In his discussions with the patients, Dr Simonton realized that the patients who survived were those who refused to accept the verdict of the doctors about the certainty of their end. In some cases, people felt that they could not afford to die at the moment because they had so much to do.
Incidentally this later feeling was something that Dr Viktor Frankl, the developer of logotherapy, had enquired into deeply. Dr Frankl was an inmate of Nazi concentration camps in Germany during the second world war. He observed that while the unimaginably horrid conditions of the bestial concentration camps killed the vast majority of the inmates, a few people survived in the camps too. He himself was a survivor, despite finding, to quote from the Preface of his bestselling book Man’s Search for Meaning, “himself stripped to naked existence. His father, mother, brother, and his wife died in camps or were sent to the gas ovens, so that, excepting for his sister, his entire family perished in these camps. How could he—every possession lost, every value destroyed, suffering from hunger, cold and brutality, hourly expecting extermination—how could he find life worth preserving?”
His enquiry into the reasons for his own and other people’s survival led him to conclude that those who survived were the ones who had deeper commitments in life – those who had a compelling reason to live on, a purpose to live for. In other words, those who found meaning in living. If you still found meaning in living, you lived on, and if you found no meaning in life, you surrendered to death. Based on his observations, he developed what is known as logotherapy, a sister science of psychotherapy. Logotherapy helps people to find meaning in life and through that meaning develop the will to live on and find the strength to fight their problems..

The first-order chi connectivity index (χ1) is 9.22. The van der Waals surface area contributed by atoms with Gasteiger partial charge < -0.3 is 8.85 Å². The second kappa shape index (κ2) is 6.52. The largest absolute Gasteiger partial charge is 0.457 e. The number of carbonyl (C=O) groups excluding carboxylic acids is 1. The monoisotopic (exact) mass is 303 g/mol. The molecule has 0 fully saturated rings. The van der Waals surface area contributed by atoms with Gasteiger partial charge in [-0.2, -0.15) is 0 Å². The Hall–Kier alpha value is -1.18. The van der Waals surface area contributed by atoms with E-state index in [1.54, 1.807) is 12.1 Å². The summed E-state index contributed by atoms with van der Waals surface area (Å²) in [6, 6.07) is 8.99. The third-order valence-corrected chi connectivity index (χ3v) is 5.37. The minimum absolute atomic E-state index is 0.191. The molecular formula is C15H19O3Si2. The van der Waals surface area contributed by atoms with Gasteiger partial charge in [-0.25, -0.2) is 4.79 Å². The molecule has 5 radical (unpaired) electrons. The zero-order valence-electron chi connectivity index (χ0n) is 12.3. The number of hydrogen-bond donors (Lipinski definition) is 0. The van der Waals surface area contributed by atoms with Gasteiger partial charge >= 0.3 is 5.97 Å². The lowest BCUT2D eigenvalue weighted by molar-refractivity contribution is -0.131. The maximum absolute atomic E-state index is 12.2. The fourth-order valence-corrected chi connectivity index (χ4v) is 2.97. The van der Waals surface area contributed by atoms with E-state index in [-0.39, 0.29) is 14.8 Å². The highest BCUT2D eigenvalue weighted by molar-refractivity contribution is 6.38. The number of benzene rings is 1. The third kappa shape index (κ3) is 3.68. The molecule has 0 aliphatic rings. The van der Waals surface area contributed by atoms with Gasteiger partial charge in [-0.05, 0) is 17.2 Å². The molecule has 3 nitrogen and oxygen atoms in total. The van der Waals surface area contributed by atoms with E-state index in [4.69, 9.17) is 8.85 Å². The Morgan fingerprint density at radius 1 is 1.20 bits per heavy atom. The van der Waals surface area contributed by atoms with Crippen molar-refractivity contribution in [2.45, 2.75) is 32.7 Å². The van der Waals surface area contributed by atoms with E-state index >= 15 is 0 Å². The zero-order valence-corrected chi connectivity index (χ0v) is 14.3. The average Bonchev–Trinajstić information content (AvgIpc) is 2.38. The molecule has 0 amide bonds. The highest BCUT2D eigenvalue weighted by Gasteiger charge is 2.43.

As I write this, a report in the local edition of The Hindustan Times [dated 17th March, 2010] says in my small city of Jamshedpur alone 57 people have committed suicide so far this year. Which is a shockingly huge number – 57 people choosing to end their lives in two and a half months, most of them young! The figure was given in connection with the report of a young girl, a class eleven student, in one of the leading schools committing suicide on the previous day and a boy ending his life the day before.
People, young and old, commit suicide when they find there is no point in living on anymore. When they lose meaning in life, when they lose purpose.
And, concluded both Dr Viktor Frankl and Dr Carl Simonton, people succumb to diseases and death when they lose meaning in life, when they lose purpose. And they refuse to succumb to death so long as there is something for them to live for.
One person told Dr Simonton, “I can’t die until my son graduates.” Another said, “I can’t die until I see my grandchild.”
Dr Simonton says, “They didn’t die until they wanted to. I couldn’t help wondering if maybe something as simple as the will to live could alter the prognosis of cancer.”
Hope. Things to look forward to.